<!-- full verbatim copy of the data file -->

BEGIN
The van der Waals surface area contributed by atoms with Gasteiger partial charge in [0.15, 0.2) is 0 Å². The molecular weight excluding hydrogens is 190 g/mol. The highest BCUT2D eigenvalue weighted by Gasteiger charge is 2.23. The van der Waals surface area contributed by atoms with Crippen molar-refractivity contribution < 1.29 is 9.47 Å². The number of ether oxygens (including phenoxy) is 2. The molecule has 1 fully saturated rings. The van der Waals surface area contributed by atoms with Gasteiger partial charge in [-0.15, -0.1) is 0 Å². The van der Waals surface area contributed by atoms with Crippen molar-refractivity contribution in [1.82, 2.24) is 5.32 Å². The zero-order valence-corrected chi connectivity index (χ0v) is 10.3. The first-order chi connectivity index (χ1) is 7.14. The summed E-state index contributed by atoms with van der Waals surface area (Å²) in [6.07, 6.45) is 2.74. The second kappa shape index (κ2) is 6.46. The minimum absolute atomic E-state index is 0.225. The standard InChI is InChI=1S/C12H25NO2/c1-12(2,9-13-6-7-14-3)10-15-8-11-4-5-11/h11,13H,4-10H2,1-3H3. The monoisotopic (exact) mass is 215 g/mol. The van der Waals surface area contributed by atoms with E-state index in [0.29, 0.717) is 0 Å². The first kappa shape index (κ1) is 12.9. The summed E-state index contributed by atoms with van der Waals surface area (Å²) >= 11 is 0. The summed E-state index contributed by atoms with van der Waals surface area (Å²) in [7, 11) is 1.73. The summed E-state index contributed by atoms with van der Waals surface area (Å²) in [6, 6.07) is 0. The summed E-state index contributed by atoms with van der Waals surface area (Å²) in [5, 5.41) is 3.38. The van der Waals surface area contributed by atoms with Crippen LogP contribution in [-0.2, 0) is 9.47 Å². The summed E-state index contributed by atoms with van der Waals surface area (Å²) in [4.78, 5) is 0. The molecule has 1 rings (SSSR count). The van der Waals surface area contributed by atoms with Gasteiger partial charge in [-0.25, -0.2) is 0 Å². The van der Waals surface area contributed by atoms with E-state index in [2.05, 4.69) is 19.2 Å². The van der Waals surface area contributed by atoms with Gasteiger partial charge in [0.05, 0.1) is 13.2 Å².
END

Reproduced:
The van der Waals surface area contributed by atoms with Gasteiger partial charge in [0.15, 0.2) is 0 Å². The molecular weight excluding hydrogens is 190 g/mol. The highest BCUT2D eigenvalue weighted by Gasteiger charge is 2.23. The van der Waals surface area contributed by atoms with Crippen molar-refractivity contribution < 1.29 is 9.47 Å². The number of ether oxygens (including phenoxy) is 2. The molecule has 1 fully saturated rings. The van der Waals surface area contributed by atoms with Gasteiger partial charge in [-0.15, -0.1) is 0 Å². The van der Waals surface area contributed by atoms with Crippen molar-refractivity contribution in [1.82, 2.24) is 5.32 Å². The zero-order valence-corrected chi connectivity index (χ0v) is 10.3. The first-order chi connectivity index (χ1) is 7.14. The summed E-state index contributed by atoms with van der Waals surface area (Å²) in [6.07, 6.45) is 2.74. The second kappa shape index (κ2) is 6.46. The minimum absolute atomic E-state index is 0.225. The standard InChI is InChI=1S/C12H25NO2/c1-12(2,9-13-6-7-14-3)10-15-8-11-4-5-11/h11,13H,4-10H2,1-3H3. The monoisotopic (exact) mass is 215 g/mol. The van der Waals surface area contributed by atoms with E-state index in [0.29, 0.717) is 0 Å². The first kappa shape index (κ1) is 12.9. The summed E-state index contributed by atoms with van der Waals surface area (Å²) >= 11 is 0. The summed E-state index contributed by atoms with van der Waals surface area (Å²) in [7, 11) is 1.73. The summed E-state index contributed by atoms with van der Waals surface area (Å²) in [6, 6.07) is 0. The summed E-state index contributed by atoms with van der Waals surface area (Å²) in [5, 5.41) is 3.38. The van der Waals surface area contributed by atoms with Crippen LogP contribution in [-0.2, 0) is 9.47 Å². The summed E-state index contributed by atoms with van der Waals surface area (Å²) in [4.78, 5) is 0. The molecule has 1 rings (SSSR count). The van der Waals surface area contributed by atoms with Gasteiger partial charge in [-0.25, -0.2) is 0 Å². The van der Waals surface area contributed by atoms with E-state index in [2.05, 4.69) is 19.2 Å². The van der Waals surface area contributed by atoms with Gasteiger partial charge in [0.05, 0.1) is 13.2 Å².